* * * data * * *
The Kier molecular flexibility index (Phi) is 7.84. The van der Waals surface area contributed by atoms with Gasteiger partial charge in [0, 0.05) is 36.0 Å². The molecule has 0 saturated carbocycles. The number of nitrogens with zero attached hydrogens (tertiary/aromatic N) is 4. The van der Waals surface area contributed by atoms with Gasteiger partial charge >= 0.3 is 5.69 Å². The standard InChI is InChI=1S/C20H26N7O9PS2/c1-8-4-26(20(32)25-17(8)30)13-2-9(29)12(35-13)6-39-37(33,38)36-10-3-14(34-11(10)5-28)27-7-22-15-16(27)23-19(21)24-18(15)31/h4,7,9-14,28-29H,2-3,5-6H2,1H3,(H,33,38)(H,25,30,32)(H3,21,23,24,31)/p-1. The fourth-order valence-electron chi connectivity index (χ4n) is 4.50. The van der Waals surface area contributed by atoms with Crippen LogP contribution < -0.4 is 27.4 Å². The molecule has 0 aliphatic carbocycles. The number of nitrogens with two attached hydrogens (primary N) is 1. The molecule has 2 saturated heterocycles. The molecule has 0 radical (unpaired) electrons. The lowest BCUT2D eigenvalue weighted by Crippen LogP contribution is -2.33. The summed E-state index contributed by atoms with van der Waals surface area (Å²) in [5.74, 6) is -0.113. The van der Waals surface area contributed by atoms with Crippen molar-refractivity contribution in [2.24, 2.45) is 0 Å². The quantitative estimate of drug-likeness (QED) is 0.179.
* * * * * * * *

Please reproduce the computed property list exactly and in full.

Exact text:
The Kier molecular flexibility index (Phi) is 7.84. The van der Waals surface area contributed by atoms with Gasteiger partial charge in [0, 0.05) is 36.0 Å². The molecule has 0 saturated carbocycles. The number of nitrogens with zero attached hydrogens (tertiary/aromatic N) is 4. The van der Waals surface area contributed by atoms with Gasteiger partial charge >= 0.3 is 5.69 Å². The standard InChI is InChI=1S/C20H26N7O9PS2/c1-8-4-26(20(32)25-17(8)30)13-2-9(29)12(35-13)6-39-37(33,38)36-10-3-14(34-11(10)5-28)27-7-22-15-16(27)23-19(21)24-18(15)31/h4,7,9-14,28-29H,2-3,5-6H2,1H3,(H,33,38)(H,25,30,32)(H3,21,23,24,31)/p-1. The fourth-order valence-electron chi connectivity index (χ4n) is 4.50. The van der Waals surface area contributed by atoms with Crippen LogP contribution < -0.4 is 27.4 Å². The molecule has 0 aliphatic carbocycles. The number of nitrogens with two attached hydrogens (primary N) is 1. The molecule has 2 saturated heterocycles. The molecule has 0 radical (unpaired) electrons. The lowest BCUT2D eigenvalue weighted by Crippen LogP contribution is -2.33. The summed E-state index contributed by atoms with van der Waals surface area (Å²) in [5.74, 6) is -0.113. The van der Waals surface area contributed by atoms with Crippen molar-refractivity contribution in [2.24, 2.45) is 0 Å². The quantitative estimate of drug-likeness (QED) is 0.179.